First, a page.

In this passage, Locke rather explicitly introduces the labor strategy. Subsequent passages in the chapter provide more evidence for interpreting each of the two strategies. Locke develops the labor strategy extensively before returning to the instrumental theme. His oft cited example concerns the basis for claiming ownership in acorns or apples, picked up or gathered from nature’s bounty. He concludes “...that it is the taking of any part of what is in common, and removing it out of the state nature leaves it in, which begins the property,” (Locke, p. 19) and, “The labor that was mine, removing them out of that common state they were in, hath fixed my property in them” (Locke, p. 20). The argument here should be read against a background problem that does not receive explicit treatment in Chapter 5. Locke’s case for opposing (or limiting) human slavery is based on the assumption that human beings are owned reflexively. This assumption has two important consequences for his political philosophy. One is that a just conqueror indeed gains absolute power over the lives of those who opposed him; that is, they become his slaves. Those who unjustly place themselves in a state of war against others place their initial right of ownership in their own persons at risk by doing so. An ethically defensible state of slavery arises when these reflexive property rights are held forfeited following defeat by conquerors acting in a just cause (Locke, p. 45, also pp. 93-94).The second consequence is that labor becomes a basis for claiming property in goods external to the person. Locke’s concept of the person quite plausibly assumes that self-ownership entails ownership of one’s own labor. Indeed, the strategy of reflexive assignment for human property rights provides no argument against slavery without this assumption. A human being assigned to forced labor is effectively a slave, even if the legal apparatus of property is absent. The forced appropriation of one person’s labor by another is morally equivalent to slavery. If the product of any person’s labor may be appropriated unilaterally without consent, such a person is hardly in a position of controlling own labor in a manner consistent with the principle of reflexive property rights in the human person. Thus, one person may not claim property in the product of another’s labor without obtaining free and willing consent. In this argument, individual liberties become a consequence of the labor theory of property. It may now seem more plausible to assign liberties a more fundamental ethical status, and to define property rights as means for protecting liberties. (See Paine.) While civil liberties are clearly included among Locke’s natural rights, the reflexive assignment of property in the human person is not offered as a means for protecting liberty, but as a philosophically independent argument entailing civil liberty rights on entirely separate grounds. Locke’s reflexive assignment of property in the human person entails a labor theory of property, but Locke was aware that such a theory was open to objections. The most serious weakness is an apparent implication that fairly trivial acts of labor could establish trivial property rights over a broad range of goods. Locke describes two constraints upon the labor theory. One is that an appropriation of some good from its natural state is legitimate so long as “there was still enough, and as good left,” (Locke, 21) for others. This constraint has come to be called the Lockean proviso. Another constraint, however, stipulates a principle based upon use: “As much as any one can make use of to any advantage of life before it spoils, so much he may by his labor fix a property in: whatever is beyond this, is more than his share, and belongs to others” (Locke, pp. 20-21). In this passage, the instrumental strategy emerges. Arguments, which justify property claims in terms of the use value they create, become extremely important in the closing passages of Chapter 5. Here, Locke confronts the fact that the creation of money allows one to circumvent the problem of spoilage, and to plausibly claim some use or advantage for the accumulation of property without limit. The argument becomes explicitly instrumental in a passage where Locke provides a justification for the enclosure of lands that sent many rural citizens to the cities, looking for opportunities to sell their labor:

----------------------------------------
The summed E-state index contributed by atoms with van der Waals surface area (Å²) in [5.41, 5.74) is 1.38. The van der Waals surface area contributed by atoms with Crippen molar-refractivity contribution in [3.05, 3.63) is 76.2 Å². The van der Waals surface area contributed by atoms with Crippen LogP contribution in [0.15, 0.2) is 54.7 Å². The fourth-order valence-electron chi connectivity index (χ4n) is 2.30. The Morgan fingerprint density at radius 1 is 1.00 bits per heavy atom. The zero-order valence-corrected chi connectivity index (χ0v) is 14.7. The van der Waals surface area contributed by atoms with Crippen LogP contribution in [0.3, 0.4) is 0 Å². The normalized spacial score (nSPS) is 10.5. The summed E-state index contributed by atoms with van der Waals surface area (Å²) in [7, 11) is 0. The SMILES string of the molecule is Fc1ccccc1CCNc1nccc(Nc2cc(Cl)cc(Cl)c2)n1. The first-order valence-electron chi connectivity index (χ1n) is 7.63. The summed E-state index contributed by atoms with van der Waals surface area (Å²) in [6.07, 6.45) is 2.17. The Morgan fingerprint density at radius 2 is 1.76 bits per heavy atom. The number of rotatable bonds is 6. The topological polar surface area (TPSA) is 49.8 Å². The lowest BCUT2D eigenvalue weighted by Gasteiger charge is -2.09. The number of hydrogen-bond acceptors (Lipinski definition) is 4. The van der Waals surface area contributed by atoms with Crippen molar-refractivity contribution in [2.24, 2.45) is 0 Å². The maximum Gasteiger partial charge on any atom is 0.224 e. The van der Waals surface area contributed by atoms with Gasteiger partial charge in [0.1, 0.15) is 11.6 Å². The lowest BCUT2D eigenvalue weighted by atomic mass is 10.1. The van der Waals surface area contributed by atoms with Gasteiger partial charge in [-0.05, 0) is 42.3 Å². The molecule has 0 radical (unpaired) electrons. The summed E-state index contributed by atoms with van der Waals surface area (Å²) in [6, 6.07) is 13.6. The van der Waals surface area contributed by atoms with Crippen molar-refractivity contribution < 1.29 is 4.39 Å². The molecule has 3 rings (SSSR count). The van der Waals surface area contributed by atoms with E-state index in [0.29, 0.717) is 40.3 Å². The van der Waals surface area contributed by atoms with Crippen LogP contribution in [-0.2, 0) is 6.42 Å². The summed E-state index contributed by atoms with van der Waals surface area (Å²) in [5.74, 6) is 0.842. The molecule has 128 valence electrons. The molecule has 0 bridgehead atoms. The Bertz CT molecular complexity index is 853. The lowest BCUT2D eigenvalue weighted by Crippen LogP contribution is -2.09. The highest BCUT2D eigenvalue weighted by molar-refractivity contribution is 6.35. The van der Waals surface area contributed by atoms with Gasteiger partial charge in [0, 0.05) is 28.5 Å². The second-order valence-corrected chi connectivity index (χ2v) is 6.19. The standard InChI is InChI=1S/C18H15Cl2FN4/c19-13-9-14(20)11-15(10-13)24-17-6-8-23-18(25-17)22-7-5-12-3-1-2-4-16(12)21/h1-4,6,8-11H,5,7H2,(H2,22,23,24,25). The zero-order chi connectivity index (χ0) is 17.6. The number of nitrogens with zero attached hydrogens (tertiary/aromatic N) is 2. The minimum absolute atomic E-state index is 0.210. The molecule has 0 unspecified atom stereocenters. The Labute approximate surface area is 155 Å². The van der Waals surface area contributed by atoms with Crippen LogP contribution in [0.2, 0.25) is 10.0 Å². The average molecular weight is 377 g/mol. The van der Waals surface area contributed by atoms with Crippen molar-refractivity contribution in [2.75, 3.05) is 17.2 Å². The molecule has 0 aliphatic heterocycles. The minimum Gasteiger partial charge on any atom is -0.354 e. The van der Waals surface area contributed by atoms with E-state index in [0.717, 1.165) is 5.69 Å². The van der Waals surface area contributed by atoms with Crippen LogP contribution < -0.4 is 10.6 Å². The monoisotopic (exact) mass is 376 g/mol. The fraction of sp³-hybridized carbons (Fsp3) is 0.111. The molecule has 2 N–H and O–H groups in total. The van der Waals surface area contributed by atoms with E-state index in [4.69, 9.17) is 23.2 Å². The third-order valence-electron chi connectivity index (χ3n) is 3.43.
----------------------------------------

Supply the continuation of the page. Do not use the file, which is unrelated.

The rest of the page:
He who appropriates land to himself by this labor, does not lessen, but increases the common stock of mankind: for the provisions serving to the support of human life, produced by one acre of enclosed and cultivated land are...ten times more than those which are yielded by an acre of land of an equal richness lying waste in common. And therefore, he that encloses land, and has a greater plenty of the conveniences of life from ten acres, than he could have from an hundred left to nature, may truly be said to give ninety acres to mankind: for his labor now supplies him with provisions out of ten acres, which were but the product of an hundred lying in common (Locke, pp. 23-24).